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- Introduction - Introductory to sqlmap
- Techniques - SQLi techniques supported by sqlmap
- Features - Brief list of supported features
- Download and update - Keep your copy up-to-date
- Dependencies - Information about used third-party libraries and tools
- History - History from 2006 to 2013
- Usage - Exhaustive breakdown of all options and switches together with examples
- License - Copyright information
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sqlmap is an open source penetration testing tool that automates the process of detecting and exploiting SQL injection flaws and taking over of database servers. It comes with a powerful detection engine, many niche features for the ultimate penetration tester and a broad range of switches lasting from database fingerprinting, over data fetching from the database, to accessing the underlying file system and executing commands on the operating system via out-of-band connections.
If you are running on a UNIX/Linux system type the following command from a terminal:
python sqlmap.py -h
You can also see the detailed help message typing:
python sqlmap.py -hh
If you are running on a Windows system type the following command from a terminal:
C:\Python27\python.exe sqlmap.py -h
C:\Python27 is the path where you installed Python >= 2.6 and < 3.0.
Yes. sqlmap is released under the terms of the GPLv2, which means that any derivative work must be distributed without further restrictions on the rights granted by the General Public License itself.
If you wish to embed sqlmap technology into proprietary software, we sell alternative licenses (contact firstname.lastname@example.org)
- Before you submit a bug report, search both open and closed issues to make sure the issue has not come up before. Also, check the user's manual for anything relevant.
- Make sure you can reproduce the bug with the latest development version of sqlmap.
- Your report should give detailed instructions for how to reproduce the problem. If sqlmap raises an unhandled exception, the traceback is needed. Details of the unexpected behaviour are welcome too. A small test case (just a few lines) is ideal.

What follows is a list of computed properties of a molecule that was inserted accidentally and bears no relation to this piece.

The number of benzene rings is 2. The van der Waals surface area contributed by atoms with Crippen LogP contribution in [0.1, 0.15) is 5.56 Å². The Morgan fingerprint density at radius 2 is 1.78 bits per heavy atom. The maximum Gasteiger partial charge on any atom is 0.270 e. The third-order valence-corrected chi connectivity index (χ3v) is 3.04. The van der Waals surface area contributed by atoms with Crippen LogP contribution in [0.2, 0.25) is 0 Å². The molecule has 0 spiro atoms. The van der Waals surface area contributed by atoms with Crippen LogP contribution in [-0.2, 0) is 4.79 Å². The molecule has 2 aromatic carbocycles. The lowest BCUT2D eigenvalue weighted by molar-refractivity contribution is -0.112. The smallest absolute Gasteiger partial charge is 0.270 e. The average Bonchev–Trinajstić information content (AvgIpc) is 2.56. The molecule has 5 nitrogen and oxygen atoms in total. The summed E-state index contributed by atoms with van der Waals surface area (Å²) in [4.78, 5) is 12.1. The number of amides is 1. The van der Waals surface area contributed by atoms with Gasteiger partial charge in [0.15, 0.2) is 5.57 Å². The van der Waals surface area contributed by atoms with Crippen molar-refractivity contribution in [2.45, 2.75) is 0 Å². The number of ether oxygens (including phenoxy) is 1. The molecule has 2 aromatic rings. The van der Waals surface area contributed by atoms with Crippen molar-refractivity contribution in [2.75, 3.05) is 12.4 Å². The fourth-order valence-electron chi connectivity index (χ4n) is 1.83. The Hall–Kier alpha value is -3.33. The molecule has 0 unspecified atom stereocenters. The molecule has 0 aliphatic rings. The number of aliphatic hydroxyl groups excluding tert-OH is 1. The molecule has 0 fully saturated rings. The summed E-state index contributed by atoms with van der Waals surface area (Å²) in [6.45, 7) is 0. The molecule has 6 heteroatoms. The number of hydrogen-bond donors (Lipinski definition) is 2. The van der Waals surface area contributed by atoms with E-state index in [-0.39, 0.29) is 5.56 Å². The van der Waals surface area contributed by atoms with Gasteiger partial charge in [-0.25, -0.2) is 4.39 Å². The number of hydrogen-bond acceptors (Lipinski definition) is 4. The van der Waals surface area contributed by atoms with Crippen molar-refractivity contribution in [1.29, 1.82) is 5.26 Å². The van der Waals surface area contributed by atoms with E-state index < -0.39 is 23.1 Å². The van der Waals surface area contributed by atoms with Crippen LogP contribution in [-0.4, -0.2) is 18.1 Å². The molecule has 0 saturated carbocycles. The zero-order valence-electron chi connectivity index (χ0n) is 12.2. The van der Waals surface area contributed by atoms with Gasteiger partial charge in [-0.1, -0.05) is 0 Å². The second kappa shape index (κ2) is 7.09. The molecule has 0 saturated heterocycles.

- If you are making an enhancement request, lay out the rationale for the feature you are requesting. Why would this feature be useful?
- If you are not sure whether something is a bug, or want to discuss a potential new feature before putting in an enhancement request, the mailing list is a good place to bring it up.
All code contributions are greatly appreciated. First off, clone the Git repository, read the user's manual carefully, go through the code yourself and drop us an email if you are having a hard time grasping its structure and meaning. We apologize for not commenting the code enough - you could take a chance to read it through and improve it.
In order to maintain consistency and readability throughout the code, we ask that you adhere to the following instructions:
- Each patch should make one logical change.
- Wrap code to 76 columns when possible.
- Avoid tabbing, use four blank spaces instead.
- Before you put time into a non-trivial patch, it is worth discussing it on the mailing list or privately by email.
- Do not change style on numerous files in one single pull request, we can discuss about those before doing any major restyling, but be sure that personal preferences not having a strong support in PEP 8 will likely to be rejected.
- Make changes on less than five files per single pull request - there is rarely a good reason to have more than five files changed on one pull request, as this dramatically increases the review time required to land (commit) any of those pull requests.
- Style that is too different from main branch will be ''adapted'' by the developers side.
- Do not touch anything inside
By submitting code contributions to the sqlmap developers, to the mailing lists, or via Git pull request, checking them into the sqlmap source code repository, it is understood (unless you specify otherwise) that you are offering the sqlmap project the unlimited, non-exclusive right to reuse, modify, and relicense the code. sqlmap will always be available Open Source, but this is important because the inability to relicense code has caused devastating problems for other Free Software projects (such as KDE and NASM). If you wish to specify special license conditions of your contributions, just say so when you send them.
We are constantly seeking for people who can write some clean Python code, are up to do security research, know about web application security, database assessment and takeover, software refactoring and are motivated to join the development team.
If this sounds interesting to you, send us your pull requests - we are open to discuss granting of push access to the main repository if you prove professionalism, motivation and ability to write proper Python code.